Abstract 16395: Multipoint Left Ventricular Pacing Improves Acute Hemodynamics and Short-Term Outcomes in Cardiac Resynchronization Therapy: A Systematic Review
Introduction: One third of patients who meet criteria for cardiac resynchronization therapy fail to respond. Multipoint pacing of the left ventricle (MPP) has emerged as an alternative to reduce rates of non-response seen with conventional biventricular pacing (Conv-BiV).
Hypothesis: We hypothesize that MPP is associated with improved acute hemodynamics and short-term outcomes compared to Conv-BiV.
Methods: We searched MEDLINE, EMBASE, and Cochrane Library through March 2016 for prospective studies investigating the use of MPP. Outcomes were compared with weighted mean differences under the random-effects model and heterogeneity examined via Cochran Q test and I2 statistics. RevMan 5.3 was used for statistical analysis.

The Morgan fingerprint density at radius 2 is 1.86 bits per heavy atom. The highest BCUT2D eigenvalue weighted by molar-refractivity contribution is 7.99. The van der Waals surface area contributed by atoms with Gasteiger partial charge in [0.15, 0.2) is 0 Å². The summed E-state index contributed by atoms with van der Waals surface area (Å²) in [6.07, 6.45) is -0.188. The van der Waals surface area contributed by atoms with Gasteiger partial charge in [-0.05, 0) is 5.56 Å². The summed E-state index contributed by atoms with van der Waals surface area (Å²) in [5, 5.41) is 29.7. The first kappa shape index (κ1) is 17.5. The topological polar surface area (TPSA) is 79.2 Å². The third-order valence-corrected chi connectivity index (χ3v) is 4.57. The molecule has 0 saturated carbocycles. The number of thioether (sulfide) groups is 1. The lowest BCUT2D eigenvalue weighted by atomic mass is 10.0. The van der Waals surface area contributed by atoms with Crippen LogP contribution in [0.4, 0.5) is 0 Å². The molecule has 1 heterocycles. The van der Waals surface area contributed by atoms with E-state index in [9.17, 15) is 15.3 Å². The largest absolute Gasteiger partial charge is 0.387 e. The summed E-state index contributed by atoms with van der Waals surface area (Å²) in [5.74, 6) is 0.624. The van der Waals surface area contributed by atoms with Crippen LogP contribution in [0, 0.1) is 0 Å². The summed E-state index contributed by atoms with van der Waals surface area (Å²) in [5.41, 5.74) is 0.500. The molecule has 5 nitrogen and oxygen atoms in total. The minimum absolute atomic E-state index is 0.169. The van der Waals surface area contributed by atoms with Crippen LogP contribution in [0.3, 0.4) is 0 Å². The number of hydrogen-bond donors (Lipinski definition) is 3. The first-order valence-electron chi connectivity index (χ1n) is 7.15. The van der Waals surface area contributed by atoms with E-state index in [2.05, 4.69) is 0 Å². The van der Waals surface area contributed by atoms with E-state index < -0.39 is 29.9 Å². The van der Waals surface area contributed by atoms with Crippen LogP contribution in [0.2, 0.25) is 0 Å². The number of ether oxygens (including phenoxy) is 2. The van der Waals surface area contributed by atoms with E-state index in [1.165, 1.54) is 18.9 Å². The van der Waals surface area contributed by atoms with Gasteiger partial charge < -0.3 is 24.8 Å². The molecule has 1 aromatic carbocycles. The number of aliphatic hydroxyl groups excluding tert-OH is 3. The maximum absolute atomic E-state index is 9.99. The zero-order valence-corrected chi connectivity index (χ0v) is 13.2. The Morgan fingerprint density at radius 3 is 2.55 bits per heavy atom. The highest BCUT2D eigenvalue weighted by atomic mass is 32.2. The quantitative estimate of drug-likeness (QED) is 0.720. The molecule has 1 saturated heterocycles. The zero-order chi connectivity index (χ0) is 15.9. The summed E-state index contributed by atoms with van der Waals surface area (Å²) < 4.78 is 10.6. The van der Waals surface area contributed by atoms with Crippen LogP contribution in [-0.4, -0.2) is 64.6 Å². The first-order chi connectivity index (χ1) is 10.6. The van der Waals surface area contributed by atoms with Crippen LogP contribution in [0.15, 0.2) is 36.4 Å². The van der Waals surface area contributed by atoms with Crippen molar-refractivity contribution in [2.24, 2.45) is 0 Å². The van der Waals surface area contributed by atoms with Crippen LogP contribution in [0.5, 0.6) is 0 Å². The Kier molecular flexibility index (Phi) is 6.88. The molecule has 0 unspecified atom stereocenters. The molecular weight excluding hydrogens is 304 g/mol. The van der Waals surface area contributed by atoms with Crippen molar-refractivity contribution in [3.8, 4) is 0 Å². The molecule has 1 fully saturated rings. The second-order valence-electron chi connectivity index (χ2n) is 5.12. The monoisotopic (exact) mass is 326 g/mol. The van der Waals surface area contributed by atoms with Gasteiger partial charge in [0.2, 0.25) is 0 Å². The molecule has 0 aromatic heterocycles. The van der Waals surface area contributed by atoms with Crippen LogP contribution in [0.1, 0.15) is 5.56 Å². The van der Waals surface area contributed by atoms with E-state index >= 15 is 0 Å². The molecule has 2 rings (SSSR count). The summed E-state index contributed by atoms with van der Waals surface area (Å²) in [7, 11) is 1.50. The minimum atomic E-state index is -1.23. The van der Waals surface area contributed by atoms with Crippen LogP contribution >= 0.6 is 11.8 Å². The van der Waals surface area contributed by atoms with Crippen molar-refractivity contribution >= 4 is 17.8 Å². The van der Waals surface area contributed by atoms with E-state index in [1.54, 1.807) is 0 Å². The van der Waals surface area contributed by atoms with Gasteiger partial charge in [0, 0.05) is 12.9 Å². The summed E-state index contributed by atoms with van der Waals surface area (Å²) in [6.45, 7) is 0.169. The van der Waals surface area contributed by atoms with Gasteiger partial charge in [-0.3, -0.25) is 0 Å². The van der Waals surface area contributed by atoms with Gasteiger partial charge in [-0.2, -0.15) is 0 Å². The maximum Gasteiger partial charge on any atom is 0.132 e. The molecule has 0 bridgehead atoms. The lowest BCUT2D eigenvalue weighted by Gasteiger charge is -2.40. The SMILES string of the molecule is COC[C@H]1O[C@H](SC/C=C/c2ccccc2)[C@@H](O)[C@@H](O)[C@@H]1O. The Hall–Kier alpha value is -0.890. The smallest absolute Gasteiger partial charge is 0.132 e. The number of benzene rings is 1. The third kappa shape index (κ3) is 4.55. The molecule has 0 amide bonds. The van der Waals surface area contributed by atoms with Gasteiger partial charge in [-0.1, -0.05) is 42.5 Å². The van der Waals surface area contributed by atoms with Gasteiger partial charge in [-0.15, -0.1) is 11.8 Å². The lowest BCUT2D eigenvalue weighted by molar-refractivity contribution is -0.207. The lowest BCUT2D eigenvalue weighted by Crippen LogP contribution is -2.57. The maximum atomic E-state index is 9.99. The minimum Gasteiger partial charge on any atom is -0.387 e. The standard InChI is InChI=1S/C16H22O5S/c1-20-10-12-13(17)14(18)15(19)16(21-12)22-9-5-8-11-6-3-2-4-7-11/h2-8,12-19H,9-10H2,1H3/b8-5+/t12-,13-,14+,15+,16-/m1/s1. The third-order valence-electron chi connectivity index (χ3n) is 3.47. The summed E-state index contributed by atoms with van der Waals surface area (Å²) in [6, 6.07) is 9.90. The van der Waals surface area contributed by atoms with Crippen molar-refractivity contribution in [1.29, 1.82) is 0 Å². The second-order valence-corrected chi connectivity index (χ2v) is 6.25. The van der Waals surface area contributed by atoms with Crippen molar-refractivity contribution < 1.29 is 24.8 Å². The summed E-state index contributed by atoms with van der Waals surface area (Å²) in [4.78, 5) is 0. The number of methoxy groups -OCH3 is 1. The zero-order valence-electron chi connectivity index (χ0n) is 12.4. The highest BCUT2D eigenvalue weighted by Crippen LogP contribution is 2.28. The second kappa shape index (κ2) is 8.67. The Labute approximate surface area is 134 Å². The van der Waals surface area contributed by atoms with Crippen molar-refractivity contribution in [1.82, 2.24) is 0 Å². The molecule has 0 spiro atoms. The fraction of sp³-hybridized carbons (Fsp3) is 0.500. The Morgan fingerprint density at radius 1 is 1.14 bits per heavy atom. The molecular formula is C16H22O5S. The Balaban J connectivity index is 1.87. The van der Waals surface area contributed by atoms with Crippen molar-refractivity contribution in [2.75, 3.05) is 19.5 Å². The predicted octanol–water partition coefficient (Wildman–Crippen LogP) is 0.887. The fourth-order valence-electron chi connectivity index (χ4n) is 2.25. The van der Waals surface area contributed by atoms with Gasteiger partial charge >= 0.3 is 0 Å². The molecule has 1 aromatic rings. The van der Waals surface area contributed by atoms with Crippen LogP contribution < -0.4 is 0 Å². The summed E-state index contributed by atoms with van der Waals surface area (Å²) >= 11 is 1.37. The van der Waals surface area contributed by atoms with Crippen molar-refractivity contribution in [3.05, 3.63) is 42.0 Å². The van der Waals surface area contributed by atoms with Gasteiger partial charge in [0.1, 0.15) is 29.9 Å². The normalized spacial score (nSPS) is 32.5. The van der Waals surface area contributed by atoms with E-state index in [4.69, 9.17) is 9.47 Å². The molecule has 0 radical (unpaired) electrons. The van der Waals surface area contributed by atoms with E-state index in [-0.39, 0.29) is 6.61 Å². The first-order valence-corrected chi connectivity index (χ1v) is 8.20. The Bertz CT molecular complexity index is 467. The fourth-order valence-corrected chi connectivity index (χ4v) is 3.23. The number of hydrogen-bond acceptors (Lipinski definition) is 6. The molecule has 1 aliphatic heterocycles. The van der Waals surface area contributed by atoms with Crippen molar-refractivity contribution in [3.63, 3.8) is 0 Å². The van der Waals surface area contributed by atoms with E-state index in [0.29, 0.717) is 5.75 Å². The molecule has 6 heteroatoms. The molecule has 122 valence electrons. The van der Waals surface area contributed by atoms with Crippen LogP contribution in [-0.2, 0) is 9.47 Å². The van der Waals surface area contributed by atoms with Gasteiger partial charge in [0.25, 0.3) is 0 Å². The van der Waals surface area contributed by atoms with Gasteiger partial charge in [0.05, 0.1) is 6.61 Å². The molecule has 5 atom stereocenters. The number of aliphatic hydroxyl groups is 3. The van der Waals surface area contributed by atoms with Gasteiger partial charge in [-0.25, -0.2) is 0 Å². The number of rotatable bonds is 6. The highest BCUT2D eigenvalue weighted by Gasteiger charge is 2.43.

Results: A total of 7 studies including 155 patients with NYHA class II-IV heart failure (76% men, age 66 ±9 years, 46% ischemic etiology, EF 22.5 ±6.0%, QRS duration 162.2 ±20.5ms) undergoing placement of a quadripolar lead with MPP capabilities were included in the analysis. Subjects were initially paced via Conv-BiV and then via MPP, thereby serving as their own controls. LBBB was the most common conduction abnormality (n=107), followed by unspecified (n=19), V-pacing (n=11), IVCD (n=12), and RBBB (n=6). There were no reported deaths or complications. There was a trend for Δ dP/dtmax to be higher with MPP than Conv-BiV (2.8% [95% CI -0.3 to 6.0]; p=0.09). QRS duration was shortened by both Conv-BiV (-10ms [95% CI -19.2 to -0.8]; p=0.03) and MPP (-23.5ms [95% CI -48.9 to 1.7]; p=0.07). No statistically significant difference was noted in QRS duration with MPP when compared to Conv-BiV (-8ms [95% CI -21.0 to 5.0]; p=0.23). Furthermore, EF was significantly improved at 1-3 month follow-up with Conv-BiV (5.4% [95% CI 2.3 to 8.4]; p<0.001) and MPP (11.6% [95% CI 9.9 to 13.3]; p<0.001; intergroup comparison p<0.001).
Conclusions: Pooled analysis indicates that MPP is not only safe and feasible, but performs better than Conv-BiV with significant improvement in EF during short-term follow-up. Larger prospective studies are needed to establish whether long-term outcomes are improved.
Author Disclosures: R. Mendirichaga: None. L.K. Lambrakos: None. R. Cardoso: None. A. Rodriguez: None. C. Healy: None. J.F. Viles-Gonzalez: None. R.D. Mitrani: None. J.J. Goldberger: None.
- © 2016 by American Heart Association, Inc.